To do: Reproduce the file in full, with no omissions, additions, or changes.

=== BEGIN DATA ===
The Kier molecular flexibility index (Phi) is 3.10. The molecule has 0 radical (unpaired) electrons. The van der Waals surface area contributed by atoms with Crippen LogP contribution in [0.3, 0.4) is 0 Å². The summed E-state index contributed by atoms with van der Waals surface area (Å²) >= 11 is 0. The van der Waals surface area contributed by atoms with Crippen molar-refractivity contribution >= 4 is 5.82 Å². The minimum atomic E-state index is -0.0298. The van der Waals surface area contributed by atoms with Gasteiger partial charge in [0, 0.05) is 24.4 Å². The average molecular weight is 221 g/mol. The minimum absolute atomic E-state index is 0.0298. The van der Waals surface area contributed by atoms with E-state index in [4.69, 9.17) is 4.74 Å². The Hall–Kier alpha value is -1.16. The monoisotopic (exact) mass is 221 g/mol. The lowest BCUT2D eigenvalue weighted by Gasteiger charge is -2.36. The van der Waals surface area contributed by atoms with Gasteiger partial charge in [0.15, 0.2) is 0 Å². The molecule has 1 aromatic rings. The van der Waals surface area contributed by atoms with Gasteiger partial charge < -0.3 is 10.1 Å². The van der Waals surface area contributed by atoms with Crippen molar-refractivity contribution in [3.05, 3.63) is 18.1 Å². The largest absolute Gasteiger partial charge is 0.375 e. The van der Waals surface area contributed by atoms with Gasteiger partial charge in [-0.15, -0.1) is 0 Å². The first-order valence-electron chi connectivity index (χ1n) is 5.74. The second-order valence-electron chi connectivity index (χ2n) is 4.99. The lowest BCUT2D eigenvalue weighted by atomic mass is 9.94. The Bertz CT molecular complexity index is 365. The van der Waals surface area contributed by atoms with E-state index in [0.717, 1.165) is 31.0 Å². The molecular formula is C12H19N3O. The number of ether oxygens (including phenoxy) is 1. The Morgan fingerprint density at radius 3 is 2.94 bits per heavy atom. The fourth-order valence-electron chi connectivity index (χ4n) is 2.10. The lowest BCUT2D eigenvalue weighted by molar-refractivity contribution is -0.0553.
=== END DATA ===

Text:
The Kier molecular flexibility index (Phi) is 3.10. The molecule has 0 radical (unpaired) electrons. The van der Waals surface area contributed by atoms with Crippen LogP contribution in [0.3, 0.4) is 0 Å². The summed E-state index contributed by atoms with van der Waals surface area (Å²) >= 11 is 0. The van der Waals surface area contributed by atoms with Crippen molar-refractivity contribution >= 4 is 5.82 Å². The minimum atomic E-state index is -0.0298. The van der Waals surface area contributed by atoms with Gasteiger partial charge in [0, 0.05) is 24.4 Å². The average molecular weight is 221 g/mol. The minimum absolute atomic E-state index is 0.0298. The van der Waals surface area contributed by atoms with E-state index in [4.69, 9.17) is 4.74 Å². The Hall–Kier alpha value is -1.16. The monoisotopic (exact) mass is 221 g/mol. The lowest BCUT2D eigenvalue weighted by Gasteiger charge is -2.36. The van der Waals surface area contributed by atoms with Gasteiger partial charge in [0.15, 0.2) is 0 Å². The molecule has 1 aromatic rings. The van der Waals surface area contributed by atoms with Gasteiger partial charge < -0.3 is 10.1 Å². The van der Waals surface area contributed by atoms with Crippen molar-refractivity contribution in [3.05, 3.63) is 18.1 Å². The largest absolute Gasteiger partial charge is 0.375 e. The van der Waals surface area contributed by atoms with Gasteiger partial charge in [-0.15, -0.1) is 0 Å². The first-order valence-electron chi connectivity index (χ1n) is 5.74. The second-order valence-electron chi connectivity index (χ2n) is 4.99. The lowest BCUT2D eigenvalue weighted by atomic mass is 9.94. The Bertz CT molecular complexity index is 365. The van der Waals surface area contributed by atoms with E-state index in [0.717, 1.165) is 31.0 Å². The molecular formula is C12H19N3O. The number of ether oxygens (including phenoxy) is 1. The Morgan fingerprint density at radius 3 is 2.94 bits per heavy atom. The fourth-order valence-electron chi connectivity index (χ4n) is 2.10. The lowest BCUT2D eigenvalue weighted by molar-refractivity contribution is -0.0553.